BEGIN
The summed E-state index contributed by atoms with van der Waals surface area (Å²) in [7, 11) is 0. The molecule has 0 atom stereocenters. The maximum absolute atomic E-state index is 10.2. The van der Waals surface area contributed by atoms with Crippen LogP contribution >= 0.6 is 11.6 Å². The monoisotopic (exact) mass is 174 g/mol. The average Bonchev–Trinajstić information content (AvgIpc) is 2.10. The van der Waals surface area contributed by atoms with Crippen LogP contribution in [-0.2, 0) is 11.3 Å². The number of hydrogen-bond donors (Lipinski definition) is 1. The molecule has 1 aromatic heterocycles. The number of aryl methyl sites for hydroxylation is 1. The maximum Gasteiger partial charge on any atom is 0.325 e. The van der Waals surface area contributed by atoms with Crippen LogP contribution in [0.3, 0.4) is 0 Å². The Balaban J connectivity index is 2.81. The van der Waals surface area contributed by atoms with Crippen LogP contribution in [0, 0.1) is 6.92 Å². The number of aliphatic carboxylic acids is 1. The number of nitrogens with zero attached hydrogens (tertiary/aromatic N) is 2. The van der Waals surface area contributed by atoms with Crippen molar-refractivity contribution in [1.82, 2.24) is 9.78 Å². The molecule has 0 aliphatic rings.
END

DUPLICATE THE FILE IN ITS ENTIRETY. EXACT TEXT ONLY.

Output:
The summed E-state index contributed by atoms with van der Waals surface area (Å²) in [7, 11) is 0. The molecule has 0 atom stereocenters. The maximum absolute atomic E-state index is 10.2. The van der Waals surface area contributed by atoms with Crippen LogP contribution >= 0.6 is 11.6 Å². The monoisotopic (exact) mass is 174 g/mol. The average Bonchev–Trinajstić information content (AvgIpc) is 2.10. The van der Waals surface area contributed by atoms with Crippen LogP contribution in [-0.2, 0) is 11.3 Å². The number of hydrogen-bond donors (Lipinski definition) is 1. The molecule has 1 aromatic heterocycles. The number of aryl methyl sites for hydroxylation is 1. The maximum Gasteiger partial charge on any atom is 0.325 e. The van der Waals surface area contributed by atoms with Crippen LogP contribution in [0.3, 0.4) is 0 Å². The Balaban J connectivity index is 2.81. The van der Waals surface area contributed by atoms with Crippen LogP contribution in [0, 0.1) is 6.92 Å². The number of aliphatic carboxylic acids is 1. The number of nitrogens with zero attached hydrogens (tertiary/aromatic N) is 2. The van der Waals surface area contributed by atoms with Crippen molar-refractivity contribution in [1.82, 2.24) is 9.78 Å². The molecule has 0 aliphatic rings.